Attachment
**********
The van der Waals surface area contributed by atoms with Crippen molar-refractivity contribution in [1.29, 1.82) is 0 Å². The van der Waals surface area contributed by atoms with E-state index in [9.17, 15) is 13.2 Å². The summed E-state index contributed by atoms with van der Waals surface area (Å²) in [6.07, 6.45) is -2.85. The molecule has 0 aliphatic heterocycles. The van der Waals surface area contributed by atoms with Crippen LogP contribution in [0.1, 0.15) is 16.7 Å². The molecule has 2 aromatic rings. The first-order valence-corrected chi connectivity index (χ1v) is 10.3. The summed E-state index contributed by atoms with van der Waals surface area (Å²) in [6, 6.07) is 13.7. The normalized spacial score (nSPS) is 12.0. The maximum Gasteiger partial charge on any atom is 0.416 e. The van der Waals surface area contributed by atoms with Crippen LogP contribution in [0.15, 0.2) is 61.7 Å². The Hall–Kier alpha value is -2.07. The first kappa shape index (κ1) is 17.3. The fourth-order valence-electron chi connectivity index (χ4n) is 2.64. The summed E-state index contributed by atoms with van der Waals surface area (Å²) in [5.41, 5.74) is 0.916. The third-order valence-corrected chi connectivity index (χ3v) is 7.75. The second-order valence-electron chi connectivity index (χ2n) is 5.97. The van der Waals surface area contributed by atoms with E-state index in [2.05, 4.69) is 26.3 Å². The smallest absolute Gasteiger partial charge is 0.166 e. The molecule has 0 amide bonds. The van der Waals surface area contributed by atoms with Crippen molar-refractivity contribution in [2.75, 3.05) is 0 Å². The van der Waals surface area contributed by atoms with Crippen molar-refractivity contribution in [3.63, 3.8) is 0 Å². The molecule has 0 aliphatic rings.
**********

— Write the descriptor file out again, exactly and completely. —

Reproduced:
The van der Waals surface area contributed by atoms with Crippen molar-refractivity contribution in [1.29, 1.82) is 0 Å². The van der Waals surface area contributed by atoms with E-state index in [9.17, 15) is 13.2 Å². The summed E-state index contributed by atoms with van der Waals surface area (Å²) in [6.07, 6.45) is -2.85. The molecule has 0 aliphatic heterocycles. The van der Waals surface area contributed by atoms with Crippen LogP contribution in [0.1, 0.15) is 16.7 Å². The molecule has 2 aromatic rings. The first-order valence-corrected chi connectivity index (χ1v) is 10.3. The summed E-state index contributed by atoms with van der Waals surface area (Å²) in [6, 6.07) is 13.7. The normalized spacial score (nSPS) is 12.0. The maximum Gasteiger partial charge on any atom is 0.416 e. The van der Waals surface area contributed by atoms with Crippen LogP contribution in [0.15, 0.2) is 61.7 Å². The Hall–Kier alpha value is -2.07. The first kappa shape index (κ1) is 17.3. The fourth-order valence-electron chi connectivity index (χ4n) is 2.64. The summed E-state index contributed by atoms with van der Waals surface area (Å²) in [5.41, 5.74) is 0.916. The third-order valence-corrected chi connectivity index (χ3v) is 7.75. The second-order valence-electron chi connectivity index (χ2n) is 5.97. The van der Waals surface area contributed by atoms with E-state index in [2.05, 4.69) is 26.3 Å². The smallest absolute Gasteiger partial charge is 0.166 e. The molecule has 0 amide bonds. The van der Waals surface area contributed by atoms with Crippen molar-refractivity contribution in [2.75, 3.05) is 0 Å². The van der Waals surface area contributed by atoms with Crippen molar-refractivity contribution in [3.63, 3.8) is 0 Å². The molecule has 0 aliphatic rings.